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Take as Directed is the podcast series of the CSIS Global Health Policy Center. It highlights important news, events, issues, and perspectives in global health policy, particularly in infectious disease, health security, and maternal, newborn, and child health. The podcast brings you commentary and perspectives from some of the leading voices in global health and CSIS Global Health Policy Center in-house experts
 
Global Caveat is the podcast that explores the vast field of global health. Global health scientists Diana Klatt and Susanna Park discuss topics, such as research and fieldwork, with each other and guests to examine the connection between health and the sciences and how we have to work together for health, humanity, and the earth. Episodes are not endorsements for organizations discussed on the show. Music by Hawt Coco. Produced by Global Caveat, Inc.
 
We are in a period of tremendous global change. Our public institutions are struggling with challenges like climate change, cyber-attacks, terrorism, and pandemics. Resilient World features insight and analysis about how to meet these challenges from thought leaders in fields as diverse as national security, science fiction and public health. It highlights innovative ideas about how to prepare for, manage through and bounce back from adversity – in other words, how to be resilient.
 
Created by Phoenix-based Scientific Technologies Corporation (http://www.stchealth.com/), the Ideas Start Here podcast will serve as an ally in the fight against vaccine-preventable disease by aiding, educating and uplifting those on the front lines through info bytes, personal stories, and qualified expert commentary.
 
By the year 2050 we will have 10 billion people on our planet - a sixth of whom will be in India. If we want to feed all 10 billion of us in a sustainable, healthy and just way, we need to reimagine how we source our food. Feeding ourselves cannot come at the cost of global health, worsening greenhouse gas emissions, excessive land, water and resource use, zoonotic diseases, antibiotic resistance, and needless suffering. Last season, we brought you a ringside view of the next food revolution ...
 
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show series
 
After a decade of work, COVID-19 vaccines are the first RNA vaccines to be put through the paces of clinical trials. But what sets RNA vaccine technology apart from more traditional methods and how might this new platform be used going forward? Hopkins immunologist Dr. Diane Griffin talks with Stephanie Desmon about RNA vaccines, what they are and …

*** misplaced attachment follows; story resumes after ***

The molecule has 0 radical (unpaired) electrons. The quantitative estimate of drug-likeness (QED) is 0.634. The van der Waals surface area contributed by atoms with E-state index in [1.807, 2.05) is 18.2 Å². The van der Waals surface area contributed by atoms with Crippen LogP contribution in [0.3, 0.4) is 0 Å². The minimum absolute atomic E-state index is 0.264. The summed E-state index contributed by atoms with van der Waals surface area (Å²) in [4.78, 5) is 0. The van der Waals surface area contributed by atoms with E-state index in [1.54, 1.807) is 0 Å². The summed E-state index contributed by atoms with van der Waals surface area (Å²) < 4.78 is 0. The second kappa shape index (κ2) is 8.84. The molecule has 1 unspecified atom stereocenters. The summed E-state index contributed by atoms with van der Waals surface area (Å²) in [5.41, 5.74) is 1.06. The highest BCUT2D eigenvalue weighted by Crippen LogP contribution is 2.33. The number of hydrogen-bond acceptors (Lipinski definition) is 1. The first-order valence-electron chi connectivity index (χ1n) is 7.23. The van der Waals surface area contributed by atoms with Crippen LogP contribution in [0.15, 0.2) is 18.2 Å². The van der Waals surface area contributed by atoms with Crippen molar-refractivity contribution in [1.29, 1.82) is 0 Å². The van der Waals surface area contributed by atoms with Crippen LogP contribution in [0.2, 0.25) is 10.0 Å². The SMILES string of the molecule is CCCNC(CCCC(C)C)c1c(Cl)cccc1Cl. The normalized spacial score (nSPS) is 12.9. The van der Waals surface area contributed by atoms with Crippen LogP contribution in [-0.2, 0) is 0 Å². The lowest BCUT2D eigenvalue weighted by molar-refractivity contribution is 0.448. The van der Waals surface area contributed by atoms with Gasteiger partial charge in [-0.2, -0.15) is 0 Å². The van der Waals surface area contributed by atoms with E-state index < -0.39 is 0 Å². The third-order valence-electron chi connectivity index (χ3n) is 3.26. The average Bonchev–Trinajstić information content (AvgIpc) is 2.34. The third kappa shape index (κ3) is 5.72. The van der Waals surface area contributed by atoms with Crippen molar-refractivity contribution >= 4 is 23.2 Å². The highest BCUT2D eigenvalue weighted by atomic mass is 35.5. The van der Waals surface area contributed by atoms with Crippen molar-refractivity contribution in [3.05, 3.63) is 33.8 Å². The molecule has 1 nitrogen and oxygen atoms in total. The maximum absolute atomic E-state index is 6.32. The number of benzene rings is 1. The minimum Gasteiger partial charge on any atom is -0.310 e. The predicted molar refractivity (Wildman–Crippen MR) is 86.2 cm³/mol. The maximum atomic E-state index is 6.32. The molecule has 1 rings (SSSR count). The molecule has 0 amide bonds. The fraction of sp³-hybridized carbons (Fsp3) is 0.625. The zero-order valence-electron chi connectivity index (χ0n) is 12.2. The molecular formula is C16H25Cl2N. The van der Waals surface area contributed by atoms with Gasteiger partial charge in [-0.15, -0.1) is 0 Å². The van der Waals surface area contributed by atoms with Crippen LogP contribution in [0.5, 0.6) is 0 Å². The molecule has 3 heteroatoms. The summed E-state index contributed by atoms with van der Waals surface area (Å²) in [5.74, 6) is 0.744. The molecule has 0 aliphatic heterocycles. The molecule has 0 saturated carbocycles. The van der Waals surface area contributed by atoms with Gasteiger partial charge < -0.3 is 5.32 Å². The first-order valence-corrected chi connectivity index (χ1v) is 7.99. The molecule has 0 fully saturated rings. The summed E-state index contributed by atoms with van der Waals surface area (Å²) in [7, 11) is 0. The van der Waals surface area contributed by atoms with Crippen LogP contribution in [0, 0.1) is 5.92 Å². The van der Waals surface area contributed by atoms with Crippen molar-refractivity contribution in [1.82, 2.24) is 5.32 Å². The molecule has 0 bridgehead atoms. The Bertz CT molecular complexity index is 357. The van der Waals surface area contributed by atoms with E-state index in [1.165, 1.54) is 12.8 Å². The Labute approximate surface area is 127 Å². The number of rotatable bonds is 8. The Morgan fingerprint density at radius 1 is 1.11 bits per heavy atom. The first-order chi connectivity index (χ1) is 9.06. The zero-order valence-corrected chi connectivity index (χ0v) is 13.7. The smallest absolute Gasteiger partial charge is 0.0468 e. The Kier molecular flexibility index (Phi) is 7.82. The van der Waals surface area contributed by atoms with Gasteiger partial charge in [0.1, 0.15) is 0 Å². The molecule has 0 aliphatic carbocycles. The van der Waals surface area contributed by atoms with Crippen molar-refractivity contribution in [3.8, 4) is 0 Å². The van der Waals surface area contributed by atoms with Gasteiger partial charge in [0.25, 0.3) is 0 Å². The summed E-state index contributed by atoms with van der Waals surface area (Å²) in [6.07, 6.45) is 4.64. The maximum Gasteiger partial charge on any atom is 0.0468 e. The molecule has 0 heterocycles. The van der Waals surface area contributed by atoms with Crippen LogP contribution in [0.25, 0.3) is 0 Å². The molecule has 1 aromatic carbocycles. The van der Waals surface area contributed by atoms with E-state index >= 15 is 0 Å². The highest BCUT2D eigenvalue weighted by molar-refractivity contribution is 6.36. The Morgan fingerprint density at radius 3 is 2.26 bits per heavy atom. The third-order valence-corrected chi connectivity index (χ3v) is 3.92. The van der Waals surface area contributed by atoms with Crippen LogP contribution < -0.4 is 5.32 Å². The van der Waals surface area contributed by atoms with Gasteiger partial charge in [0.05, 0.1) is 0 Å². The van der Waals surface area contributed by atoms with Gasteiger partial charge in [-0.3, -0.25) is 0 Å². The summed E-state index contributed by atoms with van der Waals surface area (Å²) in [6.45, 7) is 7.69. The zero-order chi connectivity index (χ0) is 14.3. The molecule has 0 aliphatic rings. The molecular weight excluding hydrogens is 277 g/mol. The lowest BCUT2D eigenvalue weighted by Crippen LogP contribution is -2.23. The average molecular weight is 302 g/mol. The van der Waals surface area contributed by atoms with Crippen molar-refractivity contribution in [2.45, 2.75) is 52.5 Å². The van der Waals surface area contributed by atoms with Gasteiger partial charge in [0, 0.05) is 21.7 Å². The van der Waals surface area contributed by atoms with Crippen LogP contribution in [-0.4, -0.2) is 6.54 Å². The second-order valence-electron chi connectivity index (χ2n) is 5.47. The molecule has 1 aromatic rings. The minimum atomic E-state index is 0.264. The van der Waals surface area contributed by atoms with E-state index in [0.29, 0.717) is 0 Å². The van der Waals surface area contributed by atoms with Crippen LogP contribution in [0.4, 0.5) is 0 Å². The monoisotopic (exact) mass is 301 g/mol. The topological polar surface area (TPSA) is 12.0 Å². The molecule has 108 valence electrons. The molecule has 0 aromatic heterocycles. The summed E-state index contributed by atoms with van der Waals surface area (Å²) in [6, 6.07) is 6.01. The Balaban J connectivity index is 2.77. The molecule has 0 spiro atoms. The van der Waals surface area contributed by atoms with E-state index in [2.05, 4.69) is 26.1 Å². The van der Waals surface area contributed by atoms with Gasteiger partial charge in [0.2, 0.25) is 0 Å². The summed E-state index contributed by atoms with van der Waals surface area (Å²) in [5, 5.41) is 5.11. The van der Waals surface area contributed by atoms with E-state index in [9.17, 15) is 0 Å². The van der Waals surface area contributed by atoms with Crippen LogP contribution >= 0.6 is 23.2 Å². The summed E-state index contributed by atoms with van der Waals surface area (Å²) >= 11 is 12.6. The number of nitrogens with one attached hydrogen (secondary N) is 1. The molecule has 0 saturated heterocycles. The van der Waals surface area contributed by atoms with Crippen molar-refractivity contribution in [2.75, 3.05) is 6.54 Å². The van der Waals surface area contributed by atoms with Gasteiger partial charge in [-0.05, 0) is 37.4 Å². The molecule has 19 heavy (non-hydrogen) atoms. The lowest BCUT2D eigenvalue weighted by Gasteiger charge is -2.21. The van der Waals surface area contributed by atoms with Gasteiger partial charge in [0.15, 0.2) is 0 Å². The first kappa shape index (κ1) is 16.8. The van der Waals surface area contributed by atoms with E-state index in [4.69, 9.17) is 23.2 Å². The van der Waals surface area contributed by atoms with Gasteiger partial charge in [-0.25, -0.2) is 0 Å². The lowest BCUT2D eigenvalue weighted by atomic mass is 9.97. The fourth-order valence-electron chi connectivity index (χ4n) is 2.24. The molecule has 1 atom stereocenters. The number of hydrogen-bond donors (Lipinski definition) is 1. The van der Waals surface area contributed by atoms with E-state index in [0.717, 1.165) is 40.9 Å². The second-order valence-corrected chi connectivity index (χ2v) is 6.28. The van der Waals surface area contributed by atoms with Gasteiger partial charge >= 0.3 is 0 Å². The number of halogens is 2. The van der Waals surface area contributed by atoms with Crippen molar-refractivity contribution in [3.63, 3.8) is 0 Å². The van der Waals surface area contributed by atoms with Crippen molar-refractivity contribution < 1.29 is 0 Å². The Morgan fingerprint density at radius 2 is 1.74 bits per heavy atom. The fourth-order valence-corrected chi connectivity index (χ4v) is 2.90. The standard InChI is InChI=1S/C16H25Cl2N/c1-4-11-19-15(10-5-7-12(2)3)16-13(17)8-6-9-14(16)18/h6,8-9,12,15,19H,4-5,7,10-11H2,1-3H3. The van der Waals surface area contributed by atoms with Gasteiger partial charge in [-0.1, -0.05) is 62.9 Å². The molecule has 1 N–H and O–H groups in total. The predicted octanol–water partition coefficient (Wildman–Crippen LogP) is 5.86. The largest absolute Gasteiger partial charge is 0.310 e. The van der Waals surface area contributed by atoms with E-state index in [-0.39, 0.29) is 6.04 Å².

As part of the continuation of the series on racism as a public health crisis, Dr. Keshia Pollack Porter talks with Hopkins professor Dr. Roland J. Thorpe, Jr., and Dr. Marino A. Bruce, faculty at the University of Mississippi Medical Center, about the impacts of racism on black men’s health. They discuss what stands in the way of basic care for ma…
 
Prior to Thanksgiving, the city of Philadelphia announced new COVID-19 restrictions to last for six weeks until January 1—some of the strictest recommendations the country has seen since the spring. Health commissioner Dr. Thomas Farley talks with Stephanie Desmon about these targeted restrictions the city hopes will prevent the current surge from …
 
A renowned medical and public health voice of compassion, personal advice, pragmatism and vision, Dr. Leana Wen joined us for a tour d’horizon of the pandemic, at this moment of “explosive exponential growth.” Why is it so crucial today to have credible, trusted public health voices? Why have so many Americans disregarded the recent Thanksgiving wa…
 
Throughout the COVID-19 pandemic, rates of opioid overdose have increased dramatically but this is only due in part to disruption of services and increased isolation. Michael Botticelli, former head of the Office of National Drug Control Policy in the Obama administration and 32 years into his own recovery, talks with guest host Brendan Saloner abo…
 
How can people think about safety for holiday travel during the COVID-19 pandemic? Are some means of transport safer than others? What about safety during day-to-day transportation on school buses and trains? Dr. Mark Rosekind, a former administrator of the National Highway Traffic Safety Administration, and a Distinguished Policy Scholar at the Jo…
 
Last week, Nebraska ICU nurse Lacie Gooch recorded a video of herself after a long shift talking about the overwhelming number of people dying in hospitals from COVID-19. In a bonus episode of the podcast, Gooch talks with Stephanie Desmon about the viral video, and why frontline health care workers are taking to social media to describe the desper…
 
Last week, a judge approved the $8.3 billion settlement between the Department of Justice and OxyContin manufacturer Purdue Pharma. Hopkins opioids researcher Dr. Caleb Alexander talks with Stephanie Desmon about expected fallout from the settlement as well as how the COVID-19 pandemic is exacerbating the crisis by disrupting drug markets, shutteri…
 
Steve and CSIS Senior Fellow Katherine Bliss enjoined Sir Andrew Witty to help us answer a few fundamental question: what exactly is this new, umbrella coalition, the ACT Accelerator; what is its value, six months after its creation; and what are its true prospects of success in battling hyper-nationalism and enhancing access by low and middle inco…
 
The Johns Hopkins Center for Communication Programs has worked for more than 30 years on health communication in at least 60 countries for issues like breastfeeding, HIV, and family planning. This experience meant they were well positioned to work with partners around the globe on messaging for COVID-19 prevention. Deputy director and COVID team le…
 
If you are like us you were part of the first generation of computer addicts and the gateway drug was Oregon Trail. A quiet little game where entire wagon trains died of dysentery faster than you could hit your mac II space bar. On this episode we dive into the diseases that kept every third grader up at night and how on earth we became known as th…